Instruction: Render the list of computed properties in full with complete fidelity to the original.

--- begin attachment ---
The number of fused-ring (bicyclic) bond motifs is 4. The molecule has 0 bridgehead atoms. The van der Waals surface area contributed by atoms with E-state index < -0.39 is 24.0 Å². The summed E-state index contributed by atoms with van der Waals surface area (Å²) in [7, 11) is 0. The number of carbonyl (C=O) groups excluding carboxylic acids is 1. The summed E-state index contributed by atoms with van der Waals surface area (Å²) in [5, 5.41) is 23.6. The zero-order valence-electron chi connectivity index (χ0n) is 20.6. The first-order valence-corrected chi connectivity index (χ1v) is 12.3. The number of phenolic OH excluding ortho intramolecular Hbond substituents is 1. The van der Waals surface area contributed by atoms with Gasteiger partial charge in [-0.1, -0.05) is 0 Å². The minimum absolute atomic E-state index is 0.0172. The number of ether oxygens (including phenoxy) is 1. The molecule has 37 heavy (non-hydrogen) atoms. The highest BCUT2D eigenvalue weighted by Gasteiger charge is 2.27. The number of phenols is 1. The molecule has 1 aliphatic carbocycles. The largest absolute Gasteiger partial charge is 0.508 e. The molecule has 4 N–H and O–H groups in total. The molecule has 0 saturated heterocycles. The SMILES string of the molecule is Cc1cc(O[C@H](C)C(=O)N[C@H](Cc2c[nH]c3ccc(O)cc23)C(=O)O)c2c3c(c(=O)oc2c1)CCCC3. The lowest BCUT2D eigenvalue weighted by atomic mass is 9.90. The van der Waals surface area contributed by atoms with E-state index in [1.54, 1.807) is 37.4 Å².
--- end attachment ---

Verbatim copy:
The number of fused-ring (bicyclic) bond motifs is 4. The molecule has 0 bridgehead atoms. The van der Waals surface area contributed by atoms with E-state index < -0.39 is 24.0 Å². The summed E-state index contributed by atoms with van der Waals surface area (Å²) in [7, 11) is 0. The number of carbonyl (C=O) groups excluding carboxylic acids is 1. The summed E-state index contributed by atoms with van der Waals surface area (Å²) in [5, 5.41) is 23.6. The zero-order valence-electron chi connectivity index (χ0n) is 20.6. The first-order valence-corrected chi connectivity index (χ1v) is 12.3. The number of phenolic OH excluding ortho intramolecular Hbond substituents is 1. The van der Waals surface area contributed by atoms with Gasteiger partial charge in [-0.1, -0.05) is 0 Å². The minimum absolute atomic E-state index is 0.0172. The number of ether oxygens (including phenoxy) is 1. The molecule has 37 heavy (non-hydrogen) atoms. The highest BCUT2D eigenvalue weighted by Gasteiger charge is 2.27. The number of phenols is 1. The molecule has 1 aliphatic carbocycles. The largest absolute Gasteiger partial charge is 0.508 e. The molecule has 4 N–H and O–H groups in total. The molecule has 0 saturated heterocycles. The SMILES string of the molecule is Cc1cc(O[C@H](C)C(=O)N[C@H](Cc2c[nH]c3ccc(O)cc23)C(=O)O)c2c3c(c(=O)oc2c1)CCCC3. The lowest BCUT2D eigenvalue weighted by atomic mass is 9.90. The van der Waals surface area contributed by atoms with E-state index in [1.54, 1.807) is 37.4 Å².